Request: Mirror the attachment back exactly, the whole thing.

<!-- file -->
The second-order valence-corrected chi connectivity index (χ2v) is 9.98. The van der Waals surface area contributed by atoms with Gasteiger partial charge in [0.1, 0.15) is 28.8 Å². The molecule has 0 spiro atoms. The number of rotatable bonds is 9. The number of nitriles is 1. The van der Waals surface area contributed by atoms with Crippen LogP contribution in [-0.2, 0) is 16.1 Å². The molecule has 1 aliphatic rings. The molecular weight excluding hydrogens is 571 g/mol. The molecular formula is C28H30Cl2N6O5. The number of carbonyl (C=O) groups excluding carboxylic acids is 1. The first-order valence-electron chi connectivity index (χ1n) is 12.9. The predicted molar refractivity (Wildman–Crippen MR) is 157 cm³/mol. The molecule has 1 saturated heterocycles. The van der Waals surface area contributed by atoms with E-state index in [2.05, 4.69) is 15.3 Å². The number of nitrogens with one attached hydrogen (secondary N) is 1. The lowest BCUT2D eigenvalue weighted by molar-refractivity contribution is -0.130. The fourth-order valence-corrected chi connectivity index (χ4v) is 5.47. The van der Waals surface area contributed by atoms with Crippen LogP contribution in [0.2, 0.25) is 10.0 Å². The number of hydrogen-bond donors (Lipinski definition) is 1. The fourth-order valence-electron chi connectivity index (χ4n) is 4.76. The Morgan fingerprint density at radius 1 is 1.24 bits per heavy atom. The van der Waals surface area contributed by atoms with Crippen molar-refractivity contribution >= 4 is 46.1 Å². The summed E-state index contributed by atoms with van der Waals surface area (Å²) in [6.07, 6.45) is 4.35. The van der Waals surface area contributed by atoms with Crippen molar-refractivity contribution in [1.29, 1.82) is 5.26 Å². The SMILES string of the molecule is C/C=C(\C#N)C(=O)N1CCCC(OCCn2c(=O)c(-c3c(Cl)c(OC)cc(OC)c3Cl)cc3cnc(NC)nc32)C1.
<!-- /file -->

The second-order valence-corrected chi connectivity index (χ2v) is 9.98. The van der Waals surface area contributed by atoms with Gasteiger partial charge in [0.1, 0.15) is 28.8 Å². The molecule has 0 spiro atoms. The number of rotatable bonds is 9. The number of nitriles is 1. The van der Waals surface area contributed by atoms with Crippen LogP contribution in [-0.2, 0) is 16.1 Å². The molecule has 1 aliphatic rings. The molecular weight excluding hydrogens is 571 g/mol. The molecular formula is C28H30Cl2N6O5. The number of carbonyl (C=O) groups excluding carboxylic acids is 1. The first-order valence-electron chi connectivity index (χ1n) is 12.9. The predicted molar refractivity (Wildman–Crippen MR) is 157 cm³/mol. The molecule has 1 saturated heterocycles. The van der Waals surface area contributed by atoms with E-state index in [2.05, 4.69) is 15.3 Å². The number of nitrogens with one attached hydrogen (secondary N) is 1. The lowest BCUT2D eigenvalue weighted by molar-refractivity contribution is -0.130. The fourth-order valence-corrected chi connectivity index (χ4v) is 5.47. The van der Waals surface area contributed by atoms with Crippen LogP contribution in [0.2, 0.25) is 10.0 Å². The number of hydrogen-bond donors (Lipinski definition) is 1. The fourth-order valence-electron chi connectivity index (χ4n) is 4.76. The Morgan fingerprint density at radius 1 is 1.24 bits per heavy atom. The van der Waals surface area contributed by atoms with Crippen molar-refractivity contribution >= 4 is 46.1 Å². The summed E-state index contributed by atoms with van der Waals surface area (Å²) in [6.07, 6.45) is 4.35. The van der Waals surface area contributed by atoms with Crippen molar-refractivity contribution in [1.29, 1.82) is 5.26 Å². The SMILES string of the molecule is C/C=C(\C#N)C(=O)N1CCCC(OCCn2c(=O)c(-c3c(Cl)c(OC)cc(OC)c3Cl)cc3cnc(NC)nc32)C1.